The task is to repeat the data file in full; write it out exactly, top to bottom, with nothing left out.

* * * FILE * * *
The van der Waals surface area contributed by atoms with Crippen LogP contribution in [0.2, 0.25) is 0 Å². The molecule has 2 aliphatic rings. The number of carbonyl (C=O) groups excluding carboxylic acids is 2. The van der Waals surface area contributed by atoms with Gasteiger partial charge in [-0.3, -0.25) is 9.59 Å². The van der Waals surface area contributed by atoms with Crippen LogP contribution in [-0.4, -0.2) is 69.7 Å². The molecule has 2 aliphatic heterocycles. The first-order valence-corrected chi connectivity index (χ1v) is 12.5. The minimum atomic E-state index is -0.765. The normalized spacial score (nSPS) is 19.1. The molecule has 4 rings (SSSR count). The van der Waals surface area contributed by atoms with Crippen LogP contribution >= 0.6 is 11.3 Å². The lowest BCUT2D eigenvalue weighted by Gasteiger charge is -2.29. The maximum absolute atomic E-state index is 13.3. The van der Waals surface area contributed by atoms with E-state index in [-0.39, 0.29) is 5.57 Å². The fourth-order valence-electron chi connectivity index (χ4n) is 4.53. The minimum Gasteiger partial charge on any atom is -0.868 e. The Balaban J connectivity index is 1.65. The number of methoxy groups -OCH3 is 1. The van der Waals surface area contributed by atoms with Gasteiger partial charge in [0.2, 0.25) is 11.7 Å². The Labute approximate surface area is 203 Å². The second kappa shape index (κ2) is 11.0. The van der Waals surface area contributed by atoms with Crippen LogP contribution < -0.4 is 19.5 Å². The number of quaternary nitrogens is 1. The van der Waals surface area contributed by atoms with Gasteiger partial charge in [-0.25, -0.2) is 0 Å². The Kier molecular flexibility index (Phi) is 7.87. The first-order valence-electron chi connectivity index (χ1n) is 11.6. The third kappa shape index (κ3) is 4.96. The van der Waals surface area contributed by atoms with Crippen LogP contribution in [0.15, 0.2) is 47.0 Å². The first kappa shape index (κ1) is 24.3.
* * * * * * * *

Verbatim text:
The van der Waals surface area contributed by atoms with Crippen LogP contribution in [0.2, 0.25) is 0 Å². The molecule has 2 aliphatic rings. The number of carbonyl (C=O) groups excluding carboxylic acids is 2. The van der Waals surface area contributed by atoms with Gasteiger partial charge in [-0.3, -0.25) is 9.59 Å². The van der Waals surface area contributed by atoms with Crippen LogP contribution in [-0.4, -0.2) is 69.7 Å². The molecule has 2 aliphatic heterocycles. The first-order valence-corrected chi connectivity index (χ1v) is 12.5. The minimum atomic E-state index is -0.765. The normalized spacial score (nSPS) is 19.1. The molecule has 4 rings (SSSR count). The van der Waals surface area contributed by atoms with Crippen LogP contribution >= 0.6 is 11.3 Å². The lowest BCUT2D eigenvalue weighted by Gasteiger charge is -2.29. The maximum absolute atomic E-state index is 13.3. The van der Waals surface area contributed by atoms with E-state index in [-0.39, 0.29) is 5.57 Å². The fourth-order valence-electron chi connectivity index (χ4n) is 4.53. The minimum Gasteiger partial charge on any atom is -0.868 e. The Balaban J connectivity index is 1.65. The number of methoxy groups -OCH3 is 1. The van der Waals surface area contributed by atoms with Gasteiger partial charge in [0.2, 0.25) is 11.7 Å². The Labute approximate surface area is 203 Å². The second kappa shape index (κ2) is 11.0. The van der Waals surface area contributed by atoms with Crippen LogP contribution < -0.4 is 19.5 Å². The number of quaternary nitrogens is 1. The van der Waals surface area contributed by atoms with Gasteiger partial charge in [-0.25, -0.2) is 0 Å². The Kier molecular flexibility index (Phi) is 7.87. The first-order valence-electron chi connectivity index (χ1n) is 11.6. The third kappa shape index (κ3) is 4.96. The van der Waals surface area contributed by atoms with Crippen LogP contribution in [0.15, 0.2) is 47.0 Å². The first kappa shape index (κ1) is 24.3.